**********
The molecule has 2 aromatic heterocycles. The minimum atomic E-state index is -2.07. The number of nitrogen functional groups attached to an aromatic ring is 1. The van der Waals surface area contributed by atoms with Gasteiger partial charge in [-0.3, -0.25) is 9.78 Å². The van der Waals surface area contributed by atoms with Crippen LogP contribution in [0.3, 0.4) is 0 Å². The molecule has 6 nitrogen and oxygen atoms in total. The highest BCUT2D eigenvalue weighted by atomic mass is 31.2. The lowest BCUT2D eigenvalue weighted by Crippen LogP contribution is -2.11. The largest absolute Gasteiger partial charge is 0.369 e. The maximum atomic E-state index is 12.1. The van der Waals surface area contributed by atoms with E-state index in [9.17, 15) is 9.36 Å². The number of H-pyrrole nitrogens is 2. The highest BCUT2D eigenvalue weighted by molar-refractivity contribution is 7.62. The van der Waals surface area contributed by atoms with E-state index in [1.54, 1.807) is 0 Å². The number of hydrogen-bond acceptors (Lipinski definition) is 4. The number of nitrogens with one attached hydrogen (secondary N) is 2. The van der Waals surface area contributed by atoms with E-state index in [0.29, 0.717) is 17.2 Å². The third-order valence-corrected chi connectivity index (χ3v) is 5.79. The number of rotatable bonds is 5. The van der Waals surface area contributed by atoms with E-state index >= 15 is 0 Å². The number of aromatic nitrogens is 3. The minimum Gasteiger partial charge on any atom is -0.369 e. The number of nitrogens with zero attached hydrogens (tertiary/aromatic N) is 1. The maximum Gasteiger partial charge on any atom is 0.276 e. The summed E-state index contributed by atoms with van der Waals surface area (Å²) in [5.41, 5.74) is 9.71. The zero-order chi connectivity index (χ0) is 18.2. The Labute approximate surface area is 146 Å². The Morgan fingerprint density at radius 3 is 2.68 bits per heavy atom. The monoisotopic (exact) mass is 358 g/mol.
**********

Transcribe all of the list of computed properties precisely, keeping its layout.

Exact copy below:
The molecule has 2 aromatic heterocycles. The minimum atomic E-state index is -2.07. The number of nitrogen functional groups attached to an aromatic ring is 1. The van der Waals surface area contributed by atoms with Gasteiger partial charge in [-0.3, -0.25) is 9.78 Å². The van der Waals surface area contributed by atoms with Crippen LogP contribution in [0.3, 0.4) is 0 Å². The molecule has 6 nitrogen and oxygen atoms in total. The highest BCUT2D eigenvalue weighted by atomic mass is 31.2. The lowest BCUT2D eigenvalue weighted by Crippen LogP contribution is -2.11. The largest absolute Gasteiger partial charge is 0.369 e. The maximum atomic E-state index is 12.1. The van der Waals surface area contributed by atoms with E-state index in [9.17, 15) is 9.36 Å². The number of H-pyrrole nitrogens is 2. The highest BCUT2D eigenvalue weighted by molar-refractivity contribution is 7.62. The van der Waals surface area contributed by atoms with E-state index in [1.54, 1.807) is 0 Å². The number of hydrogen-bond acceptors (Lipinski definition) is 4. The number of nitrogens with one attached hydrogen (secondary N) is 2. The van der Waals surface area contributed by atoms with E-state index in [0.29, 0.717) is 17.2 Å². The third-order valence-corrected chi connectivity index (χ3v) is 5.79. The number of rotatable bonds is 5. The van der Waals surface area contributed by atoms with E-state index >= 15 is 0 Å². The number of aromatic nitrogens is 3. The minimum Gasteiger partial charge on any atom is -0.369 e. The number of nitrogens with zero attached hydrogens (tertiary/aromatic N) is 1. The maximum Gasteiger partial charge on any atom is 0.276 e. The summed E-state index contributed by atoms with van der Waals surface area (Å²) in [5.41, 5.74) is 9.71. The zero-order chi connectivity index (χ0) is 18.2. The Labute approximate surface area is 146 Å². The Morgan fingerprint density at radius 3 is 2.68 bits per heavy atom. The monoisotopic (exact) mass is 358 g/mol.